Home Prices Fall Back to 2002 Levels

The real estate bust has dragged home prices down 32 percent from their 2006 peaks.

By SHARE

American home prices continued their painful slide in March, as a key report on the housing market came in weaker than expected:

The S&P/Case-Shiller U.S. National Home Price Index – which covers all nine U.S. census divisions – recorded a 19.1% decline in the 1st quarter of 2009 versus the 1st quarter of 2008, the largest decline in the serie’s 21-year history. The 10-City and 20-City Composites recorded annual declines of 18.6% and 18.7%, respectively. These are slight improvements from their returns reported for February...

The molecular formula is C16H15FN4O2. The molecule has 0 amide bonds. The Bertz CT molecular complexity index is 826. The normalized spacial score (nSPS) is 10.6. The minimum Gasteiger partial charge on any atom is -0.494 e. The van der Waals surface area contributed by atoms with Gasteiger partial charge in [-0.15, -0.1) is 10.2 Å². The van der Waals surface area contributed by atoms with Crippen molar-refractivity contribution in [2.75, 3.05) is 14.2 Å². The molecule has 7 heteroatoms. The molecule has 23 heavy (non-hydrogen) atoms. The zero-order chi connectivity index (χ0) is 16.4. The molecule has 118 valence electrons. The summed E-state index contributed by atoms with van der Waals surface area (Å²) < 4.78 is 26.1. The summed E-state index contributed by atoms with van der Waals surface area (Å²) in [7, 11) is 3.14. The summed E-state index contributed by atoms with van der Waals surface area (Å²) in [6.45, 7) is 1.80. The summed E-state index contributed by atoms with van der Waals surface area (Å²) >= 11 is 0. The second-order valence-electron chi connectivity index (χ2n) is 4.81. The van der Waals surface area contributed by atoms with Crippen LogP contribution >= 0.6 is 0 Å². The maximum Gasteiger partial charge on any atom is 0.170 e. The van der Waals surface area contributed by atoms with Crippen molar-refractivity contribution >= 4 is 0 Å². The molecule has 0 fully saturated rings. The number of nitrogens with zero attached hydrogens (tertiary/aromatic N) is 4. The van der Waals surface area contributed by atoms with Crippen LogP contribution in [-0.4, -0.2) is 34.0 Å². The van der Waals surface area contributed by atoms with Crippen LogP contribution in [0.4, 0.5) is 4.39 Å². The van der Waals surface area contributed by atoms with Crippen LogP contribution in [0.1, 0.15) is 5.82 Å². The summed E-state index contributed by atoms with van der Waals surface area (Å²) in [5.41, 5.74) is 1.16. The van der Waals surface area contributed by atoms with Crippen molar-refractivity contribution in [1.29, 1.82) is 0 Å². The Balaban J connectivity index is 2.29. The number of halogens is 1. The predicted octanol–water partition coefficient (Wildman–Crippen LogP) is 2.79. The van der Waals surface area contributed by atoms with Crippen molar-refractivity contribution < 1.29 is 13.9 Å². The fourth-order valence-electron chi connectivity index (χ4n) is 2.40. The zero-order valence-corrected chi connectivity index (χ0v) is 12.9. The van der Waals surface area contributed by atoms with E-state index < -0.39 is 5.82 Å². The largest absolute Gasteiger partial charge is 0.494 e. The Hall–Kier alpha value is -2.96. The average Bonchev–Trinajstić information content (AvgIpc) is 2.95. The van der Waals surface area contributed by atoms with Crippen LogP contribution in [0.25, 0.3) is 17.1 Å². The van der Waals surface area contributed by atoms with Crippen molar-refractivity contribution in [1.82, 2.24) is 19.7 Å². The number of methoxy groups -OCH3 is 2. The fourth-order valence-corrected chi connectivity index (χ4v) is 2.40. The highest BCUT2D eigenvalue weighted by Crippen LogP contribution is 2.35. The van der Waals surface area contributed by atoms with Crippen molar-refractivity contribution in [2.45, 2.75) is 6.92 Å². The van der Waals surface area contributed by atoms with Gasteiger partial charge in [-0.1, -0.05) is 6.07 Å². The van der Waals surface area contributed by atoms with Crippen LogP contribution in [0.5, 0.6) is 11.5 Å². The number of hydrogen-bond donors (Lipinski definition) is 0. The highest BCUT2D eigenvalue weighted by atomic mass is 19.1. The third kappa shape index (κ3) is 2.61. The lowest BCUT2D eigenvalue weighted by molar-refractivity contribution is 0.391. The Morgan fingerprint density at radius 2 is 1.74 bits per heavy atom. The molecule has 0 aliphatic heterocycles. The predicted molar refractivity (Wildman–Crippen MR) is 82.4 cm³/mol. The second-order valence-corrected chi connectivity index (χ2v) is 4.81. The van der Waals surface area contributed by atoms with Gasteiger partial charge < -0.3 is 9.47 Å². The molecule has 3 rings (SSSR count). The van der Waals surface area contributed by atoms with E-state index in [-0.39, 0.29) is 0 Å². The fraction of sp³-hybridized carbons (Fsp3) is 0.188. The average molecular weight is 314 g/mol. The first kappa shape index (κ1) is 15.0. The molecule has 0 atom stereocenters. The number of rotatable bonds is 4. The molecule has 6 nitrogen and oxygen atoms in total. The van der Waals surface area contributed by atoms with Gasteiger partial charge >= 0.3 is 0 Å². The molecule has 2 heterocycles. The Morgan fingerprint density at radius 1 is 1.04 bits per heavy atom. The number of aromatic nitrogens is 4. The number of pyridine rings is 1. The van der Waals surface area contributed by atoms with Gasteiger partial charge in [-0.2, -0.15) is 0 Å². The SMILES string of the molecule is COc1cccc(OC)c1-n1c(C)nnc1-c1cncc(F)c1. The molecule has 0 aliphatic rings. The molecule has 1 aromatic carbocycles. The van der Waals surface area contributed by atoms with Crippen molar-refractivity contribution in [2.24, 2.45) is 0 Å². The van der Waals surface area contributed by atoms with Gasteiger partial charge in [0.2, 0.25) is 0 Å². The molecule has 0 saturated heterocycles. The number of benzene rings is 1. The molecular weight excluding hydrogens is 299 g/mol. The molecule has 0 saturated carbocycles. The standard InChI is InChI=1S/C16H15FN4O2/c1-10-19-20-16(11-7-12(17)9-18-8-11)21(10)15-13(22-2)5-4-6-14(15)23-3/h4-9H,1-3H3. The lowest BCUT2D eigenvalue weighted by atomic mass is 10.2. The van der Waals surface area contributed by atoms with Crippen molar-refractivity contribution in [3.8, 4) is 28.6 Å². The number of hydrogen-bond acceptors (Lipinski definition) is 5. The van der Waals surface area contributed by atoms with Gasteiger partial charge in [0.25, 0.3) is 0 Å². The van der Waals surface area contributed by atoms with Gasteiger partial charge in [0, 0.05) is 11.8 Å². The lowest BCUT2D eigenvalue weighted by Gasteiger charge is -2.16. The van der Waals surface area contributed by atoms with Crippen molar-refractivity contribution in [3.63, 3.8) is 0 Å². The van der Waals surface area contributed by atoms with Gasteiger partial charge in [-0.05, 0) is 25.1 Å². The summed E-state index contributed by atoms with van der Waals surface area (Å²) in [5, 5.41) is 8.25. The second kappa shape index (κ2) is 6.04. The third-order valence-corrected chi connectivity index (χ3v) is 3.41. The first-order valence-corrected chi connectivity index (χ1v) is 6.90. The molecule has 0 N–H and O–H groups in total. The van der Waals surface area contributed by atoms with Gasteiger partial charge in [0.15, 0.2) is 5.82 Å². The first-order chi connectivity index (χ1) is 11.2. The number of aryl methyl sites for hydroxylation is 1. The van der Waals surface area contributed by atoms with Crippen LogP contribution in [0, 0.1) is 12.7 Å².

(Via the S&P/Case-Shiller Home Price Indices)

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The chart above shows the index levels for the U.S. National Home Price Index, as well as its annual returns. As of March 2009, average home prices across the United States are at similar levels to what they were in the fourth quarter of 2002. From the peak in the second quarter of 2006, average home prices are down 32.2%.

But despite the declines, Patrick Newport, of IHS Global Insight, said the report included a dash of optimism. "For the second straight month, the 10-city and 20-city composite indexes did not set new records," Newport said in a report. "In other words, the housing prices these indexes track are no longer falling off a cliff. Instead, they are rolling down a steep hill."

(Via the S&P/Case-Shiller Home Price Indices)

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